Rehab Hospital Nixes Deep-Fry
Canada facility’s sales rise nearly 20% after facility and menu upgrades.
Sales at the bistro at Glenrose Rehabilitation Hospital, part of the Capital Health network in Edmonton, Alberta, are up 19% and catering is growing since the hospital overhauled its cafeteria, ditched all deep-fryers and revamped the menu with more healthful items.
Glenrose Bistro debuted last January after a year’s worth of planning and renovation of the 20-year-old cafeteria, reports Khaleed Khan, regional manager of hospitality for Capital Health. The multi-station bistro offers a grab-and-go section; self-serve soup station; panini grill; a made-to-order composed salads line; and a display cooking area that boasts a made-to-order pasta program and Chinese wok stir-fries.
The facility has gone from operating at a deficit before the revamping to breaking even within its first three months. “We’re ahead of schedule in terms of financial performance,” he asserts, adding that significant growth in catering sales—approximately 270%—is the “gravy” of the program at the 400-bed rehab hospital.
Glenrose Bistro is generating a daily average of $1,400 to $1,500 in sales, compared to $1,200 before the renovation. The check average is $3.44, up about 6.5% over the previous average of $3.23. “Lunch spending has gone up,” says Khan, noting that there have also been some price adjustments. “We changed prices, but still kept them moderate, because we know there are thresholds we can’t cross.”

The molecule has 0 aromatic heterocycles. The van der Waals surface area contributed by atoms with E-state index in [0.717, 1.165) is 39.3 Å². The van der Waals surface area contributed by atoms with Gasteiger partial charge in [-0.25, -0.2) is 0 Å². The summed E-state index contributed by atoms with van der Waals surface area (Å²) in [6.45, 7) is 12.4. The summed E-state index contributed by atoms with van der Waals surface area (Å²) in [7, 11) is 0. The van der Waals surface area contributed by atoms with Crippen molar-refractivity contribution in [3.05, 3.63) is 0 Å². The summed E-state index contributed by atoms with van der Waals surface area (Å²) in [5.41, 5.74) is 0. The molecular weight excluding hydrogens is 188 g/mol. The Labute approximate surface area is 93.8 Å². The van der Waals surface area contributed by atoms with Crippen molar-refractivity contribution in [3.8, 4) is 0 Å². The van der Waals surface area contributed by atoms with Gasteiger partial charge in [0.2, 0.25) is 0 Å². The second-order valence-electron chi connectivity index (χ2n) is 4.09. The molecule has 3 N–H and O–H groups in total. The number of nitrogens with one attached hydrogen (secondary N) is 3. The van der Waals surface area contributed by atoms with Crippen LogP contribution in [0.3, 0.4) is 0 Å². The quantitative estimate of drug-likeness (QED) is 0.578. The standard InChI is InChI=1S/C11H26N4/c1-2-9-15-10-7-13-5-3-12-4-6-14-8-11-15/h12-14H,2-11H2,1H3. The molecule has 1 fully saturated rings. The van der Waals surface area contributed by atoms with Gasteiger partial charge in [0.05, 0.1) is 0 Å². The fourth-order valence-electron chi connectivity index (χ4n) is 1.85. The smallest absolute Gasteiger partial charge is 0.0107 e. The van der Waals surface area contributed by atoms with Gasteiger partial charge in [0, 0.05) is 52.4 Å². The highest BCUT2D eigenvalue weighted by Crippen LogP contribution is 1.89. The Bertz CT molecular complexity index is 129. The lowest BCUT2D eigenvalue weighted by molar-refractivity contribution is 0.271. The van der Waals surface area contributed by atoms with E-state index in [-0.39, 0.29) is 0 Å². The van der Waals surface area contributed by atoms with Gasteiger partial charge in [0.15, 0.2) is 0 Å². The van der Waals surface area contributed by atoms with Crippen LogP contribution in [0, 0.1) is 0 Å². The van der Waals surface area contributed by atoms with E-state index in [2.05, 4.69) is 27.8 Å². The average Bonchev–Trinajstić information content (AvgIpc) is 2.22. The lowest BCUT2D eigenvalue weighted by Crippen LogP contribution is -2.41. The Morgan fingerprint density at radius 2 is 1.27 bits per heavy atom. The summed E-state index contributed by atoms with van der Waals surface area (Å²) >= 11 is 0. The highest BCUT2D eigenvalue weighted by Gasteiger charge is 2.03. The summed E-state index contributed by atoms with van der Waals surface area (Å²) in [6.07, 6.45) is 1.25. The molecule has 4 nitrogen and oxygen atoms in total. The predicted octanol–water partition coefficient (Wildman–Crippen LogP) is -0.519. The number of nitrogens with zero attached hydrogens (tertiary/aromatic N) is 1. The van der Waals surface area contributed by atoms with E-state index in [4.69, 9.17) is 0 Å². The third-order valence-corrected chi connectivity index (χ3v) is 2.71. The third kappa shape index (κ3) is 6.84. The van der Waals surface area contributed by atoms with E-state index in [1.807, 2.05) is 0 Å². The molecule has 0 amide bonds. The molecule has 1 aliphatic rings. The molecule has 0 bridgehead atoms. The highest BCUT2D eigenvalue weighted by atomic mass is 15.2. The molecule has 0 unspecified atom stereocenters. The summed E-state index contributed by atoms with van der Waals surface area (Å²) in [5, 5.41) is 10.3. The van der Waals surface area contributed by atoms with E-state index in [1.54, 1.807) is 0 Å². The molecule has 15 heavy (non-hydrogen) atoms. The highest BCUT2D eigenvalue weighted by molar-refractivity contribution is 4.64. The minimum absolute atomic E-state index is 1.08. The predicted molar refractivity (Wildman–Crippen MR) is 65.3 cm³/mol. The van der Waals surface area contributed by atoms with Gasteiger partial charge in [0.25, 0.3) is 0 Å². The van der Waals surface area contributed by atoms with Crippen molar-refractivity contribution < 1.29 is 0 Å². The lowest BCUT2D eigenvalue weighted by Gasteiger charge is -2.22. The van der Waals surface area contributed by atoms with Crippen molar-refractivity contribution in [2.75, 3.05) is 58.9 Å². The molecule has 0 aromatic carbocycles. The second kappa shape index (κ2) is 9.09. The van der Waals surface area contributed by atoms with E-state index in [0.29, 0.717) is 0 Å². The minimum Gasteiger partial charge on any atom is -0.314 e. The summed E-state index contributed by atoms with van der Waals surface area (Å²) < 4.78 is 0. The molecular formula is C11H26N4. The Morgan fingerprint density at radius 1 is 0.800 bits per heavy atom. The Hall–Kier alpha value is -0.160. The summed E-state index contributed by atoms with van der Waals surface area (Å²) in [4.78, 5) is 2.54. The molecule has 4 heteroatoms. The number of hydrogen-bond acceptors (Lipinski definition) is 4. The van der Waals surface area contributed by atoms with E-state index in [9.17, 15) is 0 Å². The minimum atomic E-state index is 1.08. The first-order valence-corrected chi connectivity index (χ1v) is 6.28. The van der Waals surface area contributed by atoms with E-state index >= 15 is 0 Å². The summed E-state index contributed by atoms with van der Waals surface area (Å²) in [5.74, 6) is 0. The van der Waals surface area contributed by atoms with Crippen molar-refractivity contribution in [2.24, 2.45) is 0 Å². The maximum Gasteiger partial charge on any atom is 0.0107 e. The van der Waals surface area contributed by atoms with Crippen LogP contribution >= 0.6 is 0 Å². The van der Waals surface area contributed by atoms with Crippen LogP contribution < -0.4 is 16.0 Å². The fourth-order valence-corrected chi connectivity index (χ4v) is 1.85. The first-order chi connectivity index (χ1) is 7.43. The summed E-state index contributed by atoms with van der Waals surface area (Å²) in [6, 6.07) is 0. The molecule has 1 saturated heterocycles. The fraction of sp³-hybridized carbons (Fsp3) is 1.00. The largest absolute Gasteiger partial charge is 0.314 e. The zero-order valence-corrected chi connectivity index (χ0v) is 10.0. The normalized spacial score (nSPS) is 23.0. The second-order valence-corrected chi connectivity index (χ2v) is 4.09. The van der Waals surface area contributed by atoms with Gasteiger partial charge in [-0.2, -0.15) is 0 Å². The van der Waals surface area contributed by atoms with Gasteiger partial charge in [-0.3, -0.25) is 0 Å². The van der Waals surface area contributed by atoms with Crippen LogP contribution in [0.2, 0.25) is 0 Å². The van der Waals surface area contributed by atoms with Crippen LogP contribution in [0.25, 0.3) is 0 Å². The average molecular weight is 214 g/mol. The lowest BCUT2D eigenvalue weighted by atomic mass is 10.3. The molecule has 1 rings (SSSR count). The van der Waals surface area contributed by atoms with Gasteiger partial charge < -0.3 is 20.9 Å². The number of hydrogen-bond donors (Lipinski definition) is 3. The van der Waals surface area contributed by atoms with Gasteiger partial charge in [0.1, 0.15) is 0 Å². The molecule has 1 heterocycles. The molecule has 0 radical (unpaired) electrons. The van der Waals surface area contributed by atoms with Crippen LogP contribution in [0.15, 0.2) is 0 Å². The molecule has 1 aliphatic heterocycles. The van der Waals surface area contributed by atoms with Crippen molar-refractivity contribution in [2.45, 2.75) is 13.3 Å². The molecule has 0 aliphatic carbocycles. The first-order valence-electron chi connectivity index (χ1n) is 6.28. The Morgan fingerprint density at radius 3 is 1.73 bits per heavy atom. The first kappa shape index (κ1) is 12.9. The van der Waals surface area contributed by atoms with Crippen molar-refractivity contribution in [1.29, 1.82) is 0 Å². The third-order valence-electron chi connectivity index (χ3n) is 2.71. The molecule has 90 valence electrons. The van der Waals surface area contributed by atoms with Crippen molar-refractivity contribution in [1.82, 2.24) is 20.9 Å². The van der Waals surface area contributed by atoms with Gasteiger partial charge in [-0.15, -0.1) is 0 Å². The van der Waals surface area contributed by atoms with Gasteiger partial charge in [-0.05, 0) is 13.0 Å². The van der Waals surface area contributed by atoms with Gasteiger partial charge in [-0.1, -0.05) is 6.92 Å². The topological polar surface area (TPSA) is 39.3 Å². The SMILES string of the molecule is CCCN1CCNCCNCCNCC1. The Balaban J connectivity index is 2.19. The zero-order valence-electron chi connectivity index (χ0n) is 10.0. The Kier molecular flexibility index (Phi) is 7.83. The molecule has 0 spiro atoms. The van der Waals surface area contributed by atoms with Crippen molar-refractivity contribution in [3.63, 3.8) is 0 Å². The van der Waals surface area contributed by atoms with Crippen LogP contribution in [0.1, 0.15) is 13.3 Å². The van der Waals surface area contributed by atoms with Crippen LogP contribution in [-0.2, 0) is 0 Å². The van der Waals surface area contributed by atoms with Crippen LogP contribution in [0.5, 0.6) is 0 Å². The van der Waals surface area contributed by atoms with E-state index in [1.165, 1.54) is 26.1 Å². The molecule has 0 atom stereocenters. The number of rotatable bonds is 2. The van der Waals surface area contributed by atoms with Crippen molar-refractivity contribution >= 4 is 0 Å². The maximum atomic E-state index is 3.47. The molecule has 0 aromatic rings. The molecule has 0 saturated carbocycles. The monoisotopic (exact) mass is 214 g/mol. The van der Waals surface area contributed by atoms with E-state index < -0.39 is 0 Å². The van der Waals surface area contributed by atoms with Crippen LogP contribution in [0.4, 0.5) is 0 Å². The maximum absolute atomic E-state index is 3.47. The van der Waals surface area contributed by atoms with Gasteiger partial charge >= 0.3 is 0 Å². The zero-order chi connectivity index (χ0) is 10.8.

Frying away: One threshold the hospital did cross, however, was the elimination of the old cafeteria’s top two sellers—french fries and fried chicken fingers. Khan says the menu items and recipes the bistro uses had to pass muster with the resident dietitians who established guidelines including criteria for the amounts of fat, fiber and sodium that should be in each.
This approach fits with a Capital Health initiative called Weight Wise, a program offering support, treatment and education in weight management. Glenrose was the first hospital in the system to implement it.
A particularly popular item at the bistro is the rice bowl, which is a mix of chicken, brown rice and other grains pre-cooked in a wok and then held in a display case, since it can take up to five minutes to prepare. Other strong performers are the panini sandwiches and the bistro feature of the day, which includes such entrees as oven-roasted chicken, salmon filet and pasta dishes.
“We’re staying away from the processed foods and using fresh ingredients as much we possibly can, and that’s meeting with success from our customers,” he reports.
Together, the redesign and the new menu reap many rewards, both tangible and intangible, according to Khan. Food costs are under target, for example. And though labor costs bumped upwards a bit with the decreased usage of pre-processed foods and the increase in display cooking, Khan says labor costs are coming down progressively, and are countered by greater control of portion sizes and decreased waste—not to mention happy customers.